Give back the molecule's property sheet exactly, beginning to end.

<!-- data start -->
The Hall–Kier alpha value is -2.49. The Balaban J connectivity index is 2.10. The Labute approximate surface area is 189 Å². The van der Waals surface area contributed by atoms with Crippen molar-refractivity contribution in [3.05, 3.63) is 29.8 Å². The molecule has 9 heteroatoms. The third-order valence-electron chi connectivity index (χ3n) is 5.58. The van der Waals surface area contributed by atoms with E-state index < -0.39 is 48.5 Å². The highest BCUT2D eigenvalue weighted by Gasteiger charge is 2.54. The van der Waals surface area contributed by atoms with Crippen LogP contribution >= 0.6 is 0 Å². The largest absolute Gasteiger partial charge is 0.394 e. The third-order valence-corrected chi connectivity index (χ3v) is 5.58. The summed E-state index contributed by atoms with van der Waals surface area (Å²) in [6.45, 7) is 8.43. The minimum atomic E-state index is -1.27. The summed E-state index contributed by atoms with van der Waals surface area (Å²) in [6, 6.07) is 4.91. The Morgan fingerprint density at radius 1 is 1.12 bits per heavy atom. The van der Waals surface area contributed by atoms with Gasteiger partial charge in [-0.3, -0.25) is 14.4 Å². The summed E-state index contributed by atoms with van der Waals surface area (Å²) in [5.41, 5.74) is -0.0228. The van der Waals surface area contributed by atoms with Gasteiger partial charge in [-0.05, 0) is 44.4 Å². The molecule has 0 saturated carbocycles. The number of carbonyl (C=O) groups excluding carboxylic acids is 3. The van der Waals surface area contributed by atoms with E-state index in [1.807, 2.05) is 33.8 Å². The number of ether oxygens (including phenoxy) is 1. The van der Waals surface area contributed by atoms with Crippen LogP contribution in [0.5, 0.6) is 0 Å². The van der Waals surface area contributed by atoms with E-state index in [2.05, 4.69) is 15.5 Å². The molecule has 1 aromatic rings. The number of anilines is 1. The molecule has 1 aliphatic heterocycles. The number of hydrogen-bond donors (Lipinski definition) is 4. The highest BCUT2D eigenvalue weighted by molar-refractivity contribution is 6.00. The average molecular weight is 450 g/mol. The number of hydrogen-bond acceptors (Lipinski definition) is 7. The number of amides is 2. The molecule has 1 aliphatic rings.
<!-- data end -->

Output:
The Hall–Kier alpha value is -2.49. The Balaban J connectivity index is 2.10. The Labute approximate surface area is 189 Å². The van der Waals surface area contributed by atoms with Crippen molar-refractivity contribution in [3.05, 3.63) is 29.8 Å². The molecule has 9 heteroatoms. The third-order valence-electron chi connectivity index (χ3n) is 5.58. The van der Waals surface area contributed by atoms with E-state index < -0.39 is 48.5 Å². The highest BCUT2D eigenvalue weighted by Gasteiger charge is 2.54. The van der Waals surface area contributed by atoms with Crippen LogP contribution >= 0.6 is 0 Å². The largest absolute Gasteiger partial charge is 0.394 e. The third-order valence-corrected chi connectivity index (χ3v) is 5.58. The summed E-state index contributed by atoms with van der Waals surface area (Å²) in [6.45, 7) is 8.43. The minimum atomic E-state index is -1.27. The summed E-state index contributed by atoms with van der Waals surface area (Å²) in [6, 6.07) is 4.91. The Morgan fingerprint density at radius 1 is 1.12 bits per heavy atom. The van der Waals surface area contributed by atoms with Gasteiger partial charge in [-0.3, -0.25) is 14.4 Å². The summed E-state index contributed by atoms with van der Waals surface area (Å²) in [5.41, 5.74) is -0.0228. The van der Waals surface area contributed by atoms with Gasteiger partial charge in [-0.05, 0) is 44.4 Å². The molecule has 0 saturated carbocycles. The number of carbonyl (C=O) groups excluding carboxylic acids is 3. The van der Waals surface area contributed by atoms with E-state index in [1.807, 2.05) is 33.8 Å². The number of ether oxygens (including phenoxy) is 1. The van der Waals surface area contributed by atoms with Crippen LogP contribution in [0.5, 0.6) is 0 Å². The van der Waals surface area contributed by atoms with E-state index in [2.05, 4.69) is 15.5 Å². The molecule has 1 aromatic rings. The number of anilines is 1. The molecule has 1 aliphatic heterocycles. The number of hydrogen-bond donors (Lipinski definition) is 4. The highest BCUT2D eigenvalue weighted by molar-refractivity contribution is 6.00. The average molecular weight is 450 g/mol. The number of hydrogen-bond acceptors (Lipinski definition) is 7. The number of amides is 2. The molecule has 1 aliphatic rings.